A simple "classical" interpretation

of Fizeau's experiment

(Giuseppe Antoni - Umberto Bartocci)*

Abstract - As it is well known, one of the best classical aether theories, in agreement with almost all experimental results (see for instance R. Resnick's widespread textbook: Introduction to special relativity), it is Stokes aether dragged theory. This theory is usually dismissed on the ground of two natural phenomena, which are said to be unexplainable in Stokes context: Bradley's astronomical annual aberration, and light's speed in moving water (Fizeau's experiment). In this paper, a simple "time-delay" model for the behaviour of light in a transparent medium is given, which gets rid of the second of the previous objections.

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It is well established that (in an "aether-frame" - as it could be a terrestrial laboratory, according with Stokes hypothesis!) the light's speed in vacuo c becomes c/n (n> 1), when light travels through a transparent medium, for instance water (the refraction index n depends on the light's wave length - we shall suppose from now on to speak of a monochromatic beam).

So, if light travels through a length L in water, instead of the time L/c , it would take a time L/(c/n) = nL/c .

We can then introduce the delay:

(1) nL/c - L/c = (n-1)L/c ,

and make the natural assumption that such a delay is due to the contribution of many single delays, due to the total number of obstacles that light meets during its travel. If we call t this single delay, and N the number of obstacles of the given medium for length unity, we can write:

(2) total delay = (n-1)L/c = NLt ,

from which we get:

(3) t = single delay = (n-1)/cN.

Well, let us suppose now that, in the given length L, the water moves with some (uniform) speed v (for instance in the same sense of light), with respect to the fixed aether-frame, and ask: what will be then the light's delay?

In 1817 Fresnel theorized that, because of the aether present in the water would have been "dragged", the light would have been dragged too, and that the delay would have then been less than the previous one. In 1851 Fizeau confirmed Fresnel's prevision, showing that the light's speed c(v) in this case is experimentally compatible with the expression:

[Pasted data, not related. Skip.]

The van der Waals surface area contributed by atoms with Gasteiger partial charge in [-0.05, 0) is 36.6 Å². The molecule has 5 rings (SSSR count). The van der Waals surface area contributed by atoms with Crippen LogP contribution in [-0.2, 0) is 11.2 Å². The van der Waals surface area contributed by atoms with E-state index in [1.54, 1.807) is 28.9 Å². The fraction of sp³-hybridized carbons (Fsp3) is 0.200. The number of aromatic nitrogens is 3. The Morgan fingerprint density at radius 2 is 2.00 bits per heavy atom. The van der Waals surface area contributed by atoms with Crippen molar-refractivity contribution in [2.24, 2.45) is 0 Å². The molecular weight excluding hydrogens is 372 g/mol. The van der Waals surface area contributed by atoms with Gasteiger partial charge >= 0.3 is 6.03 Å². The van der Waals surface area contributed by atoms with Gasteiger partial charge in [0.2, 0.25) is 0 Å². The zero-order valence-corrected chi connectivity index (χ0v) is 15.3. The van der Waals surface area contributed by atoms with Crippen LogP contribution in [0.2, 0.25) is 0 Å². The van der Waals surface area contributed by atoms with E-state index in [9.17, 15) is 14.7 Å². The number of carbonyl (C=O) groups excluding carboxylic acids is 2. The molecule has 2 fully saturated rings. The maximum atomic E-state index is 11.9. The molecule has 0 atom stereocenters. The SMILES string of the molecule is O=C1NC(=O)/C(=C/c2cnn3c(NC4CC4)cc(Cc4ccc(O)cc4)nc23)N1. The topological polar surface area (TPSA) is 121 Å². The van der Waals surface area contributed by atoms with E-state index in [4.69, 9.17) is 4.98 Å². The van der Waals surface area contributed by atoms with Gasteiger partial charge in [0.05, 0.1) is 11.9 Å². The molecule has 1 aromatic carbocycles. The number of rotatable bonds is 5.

(4) c(v) = c/n + v(1-1/n2) .

This would imply only a partial dragging of the aether, since one gets (4) instead of the (a priori more natural to be expected in an aether theory?!):

(5) c(v) = c/n + v .

Fizeau's result is nowadays used with two main different purposes:

(A) for showing that any aether theory must acknowledge the fact that the aether cannot be "completely dragged" by heavy bodies, and then to disprove Stokes theory with one more argument (another one: Bradley's aberration);

(B) to give another evidence in favour of the relativistic composition of velocities, since the "sum" of the two speeds c/n and v is, from the relativistic point of view, not equal to (5), but to:

(6) (v+c/n)/(1+vc/nc2) = c(1+nb )/n(1+b /n)

(where, as usual, b = v/c).

As far as (A) is concerning, we rather conjecture that the possibility that the aether is being dragged by the Earth, during its motion around the Sun, is quite unlikely, and that on the contrary one should perhaps better suppose that it is the aether to drag the Earth (Descartes-Leibniz vortex theory), and so Fizeau's experiment cannot say anything about this case.

As far as (B), one must indeed acknowledge that (6) is a rather good result in favour of Special Relativity (SR), since one can approximate that expression in order to get: